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Wednesday, 13 April 2016

Comments

Is there a list somewhere comparing the A7ii with the A7Rii?

Mike,
I'd point out that B&H is listing the old version, the A7, for $1098. (Though there there is another store that will throw in a gift card.) Throw in a 28mm f/2 for around $425, a LAEA3 adapter for $150, and the A-mount 85mm f/2.8 for $275, and you've only just touched $1948. You can get a full set of very nice primes for $2198 with the new 50mm. Sure, the A7 has some distinct flaws that were addressed with later models*, but it's still a neat piece of technology.

Can you tell that I've been watching prices closely? If Sony had a compact 35mm or 40mm, right around f/1.8, in that similar $250-500 price bracket, I'd be really tempted to see what I could sell off to buy one. As you might have gathered, my camera buying strategy is definitely #3: Buy older models used or on closeout at the end of their lifecycle.

*noisy shutter, apparently?

Interesting to see that the Double Gauss design, which has a heritage going back to the 1880's, is still going strong. This is a classic design that anyone who has a 50mm lens on a film camera has used.

Today, there is a similar (but no aspheric element) Double Gauss Nikkor 50mm f1.8D lens that sells for about USD$130 which is about $110 less than the Sony lens. The Nikkor appears to be a better value proposition.

I wonder why the Sony-Zeiss 55mm sells for about $900. It has 7 elements instead of the Double Gauss 6 elements and better quality materials. But both 50mm and 55mm f1.8 lenses are comparable in complexity and cost to build.

I suspect that Sony enjoys huge profit margins on these high-end styled optics.

Sony ought to bring out a Minolta-badged boutique model for nostalgia appeal, the way Nikon did with the Df.

This was one of my least favorite cameras. Picture quality is good and small size is ideal, but it has frustrating low light autofocus, slow startup time, short battery life, and poor menu design. Looking through an EVF is distinctly less pleasing than a good OVF. Went back to the DSLR for everything. Much better ergonomics, faster overall, and real-time viewing.

OTOH there is this which I'm sure will be sublime and has kicked off a massive attack GAS in me.

http://lenspire.zeiss.com/en/batis-2-8-18/

A few weeks ago I got a used A7 (not II) in "like new" condition for a couple hundred bucks and then I bought some Canon FD lenses for almost no money - I love it! I have build a "full frame system" with 24-35-50mm lenses for a lot less than a grand. The new FD 50/1.4 is a great lens. Who needs autofocus??? ;-)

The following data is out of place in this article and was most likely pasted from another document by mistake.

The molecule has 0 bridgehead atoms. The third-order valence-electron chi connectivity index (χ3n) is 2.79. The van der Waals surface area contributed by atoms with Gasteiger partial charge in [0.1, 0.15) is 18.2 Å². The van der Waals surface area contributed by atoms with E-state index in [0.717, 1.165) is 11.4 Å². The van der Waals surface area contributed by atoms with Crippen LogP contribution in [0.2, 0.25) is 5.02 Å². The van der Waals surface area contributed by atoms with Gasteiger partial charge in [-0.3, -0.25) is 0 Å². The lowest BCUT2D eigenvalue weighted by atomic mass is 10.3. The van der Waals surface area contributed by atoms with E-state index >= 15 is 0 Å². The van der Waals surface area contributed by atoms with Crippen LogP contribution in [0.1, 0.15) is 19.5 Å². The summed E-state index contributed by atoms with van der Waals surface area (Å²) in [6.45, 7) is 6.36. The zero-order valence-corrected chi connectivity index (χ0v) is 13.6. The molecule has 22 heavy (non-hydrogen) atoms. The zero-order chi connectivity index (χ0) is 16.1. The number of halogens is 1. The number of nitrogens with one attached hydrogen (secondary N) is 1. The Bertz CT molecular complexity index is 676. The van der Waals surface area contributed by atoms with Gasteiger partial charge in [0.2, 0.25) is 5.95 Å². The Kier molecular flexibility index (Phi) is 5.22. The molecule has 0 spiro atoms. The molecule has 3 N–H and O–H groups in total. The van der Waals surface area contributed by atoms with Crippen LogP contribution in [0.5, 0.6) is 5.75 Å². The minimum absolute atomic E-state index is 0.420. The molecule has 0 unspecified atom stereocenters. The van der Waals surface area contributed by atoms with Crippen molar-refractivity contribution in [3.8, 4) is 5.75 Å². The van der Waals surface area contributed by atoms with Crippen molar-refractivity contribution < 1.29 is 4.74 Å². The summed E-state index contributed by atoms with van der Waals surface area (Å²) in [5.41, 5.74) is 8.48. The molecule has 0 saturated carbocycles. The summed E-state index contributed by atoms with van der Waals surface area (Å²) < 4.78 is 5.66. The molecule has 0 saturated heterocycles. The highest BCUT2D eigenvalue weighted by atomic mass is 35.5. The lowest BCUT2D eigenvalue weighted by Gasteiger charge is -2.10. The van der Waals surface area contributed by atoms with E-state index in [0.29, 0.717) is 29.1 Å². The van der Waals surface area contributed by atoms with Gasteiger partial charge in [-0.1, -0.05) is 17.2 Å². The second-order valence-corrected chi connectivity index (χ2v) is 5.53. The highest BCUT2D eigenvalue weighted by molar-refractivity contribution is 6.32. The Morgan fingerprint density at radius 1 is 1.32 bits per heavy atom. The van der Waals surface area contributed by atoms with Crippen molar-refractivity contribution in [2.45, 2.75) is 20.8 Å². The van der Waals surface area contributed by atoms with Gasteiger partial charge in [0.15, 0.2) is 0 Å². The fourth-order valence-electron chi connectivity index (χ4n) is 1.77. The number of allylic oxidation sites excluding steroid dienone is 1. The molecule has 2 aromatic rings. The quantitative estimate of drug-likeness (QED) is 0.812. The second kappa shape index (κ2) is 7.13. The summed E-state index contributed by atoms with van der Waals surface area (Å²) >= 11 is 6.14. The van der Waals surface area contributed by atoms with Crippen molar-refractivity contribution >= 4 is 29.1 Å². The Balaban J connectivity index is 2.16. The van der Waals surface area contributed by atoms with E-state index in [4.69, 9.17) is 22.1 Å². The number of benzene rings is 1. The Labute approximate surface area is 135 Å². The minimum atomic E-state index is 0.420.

Good to see the prices coming down, and the lens lineup on FE and G Master lenses filling out, but just yesterday I did a comparison of Sony G Mount, Canon DSLR, and Fuji lenses: Interestingly the lenses for the Sony mirrorless are almost identical to the Canon DSLR lenses in size and weight.

Lens Dimensions Weight
Sony 24-70 3.45 x 5.35" (87.6 x 136 mm) 1.95 lb (886 g)
Canon 24-70 3.48 x 4.45" (88.5 x 113 mm) 28.40 oz (805 g)
Sony 70-200/2.8 3.46 x 7.87" (88 x 200 mm) 3.26 lb (1480 g)
Canon 70-200/2.8 3.5 x 7.8" (88.9 x 198.1 cm) 3.28 lb (1.49 kg)
Fuji 16-55/2.8 3.28 x 4.17" (83.3 x 106 mm) 23.10 oz (655 g)
Fujifilm 50-140/2.8 3.26 x 6.93" (82.9 x 175.9 mm) 2.19 lb (995 g)

Big. Heavy. Big and Heavy lenses are the reason I wanted to go mirrorless in the first place. So, no thanks, Sony.

I'm a happy 1st gen A7 user. I ordered mine before they hit the shops and I've never regretted it. It's by far the best camera I've ever owned and it's the size of my old 35mm cameras not the size of a modern big fat and bloated DSLR.

Complaints of poor battery life and lethargic focus are in my opinion over rated and whinges about menus are baffling to me as I only go into them to set the clock (twice a year in the UK) and format the card. Everything else I need to do is done with a dial or a button.

I find the EVF wonderful and I'll not willingly go back to guessing what my image will look like and chimping endlessly with an OVF equipped DSLR. My first time keeper rate has never been higher with the highly accurate focus (much more so than a DSLR) and the in view WYSIWYG aids and deleting shots is now a rarity.

Overall I couldn't be happier. Well I could but nothing is perfect and the A7 is nearer to it than anything else I've ever owned or used.

If you're in the market for a camera and not looking at the A7 series you maybe should especially now that the lens line up has improve drastically and there's a cheap 50mm too. As an early adopter I went for the 55mm and it's an outstanding lens but at the moment I'm mostly using the also excellent 35mm f2.8.

I can see the A7 series improving with each new body and lens but I don't see DSLR's bringing anything new or exciting to the table.

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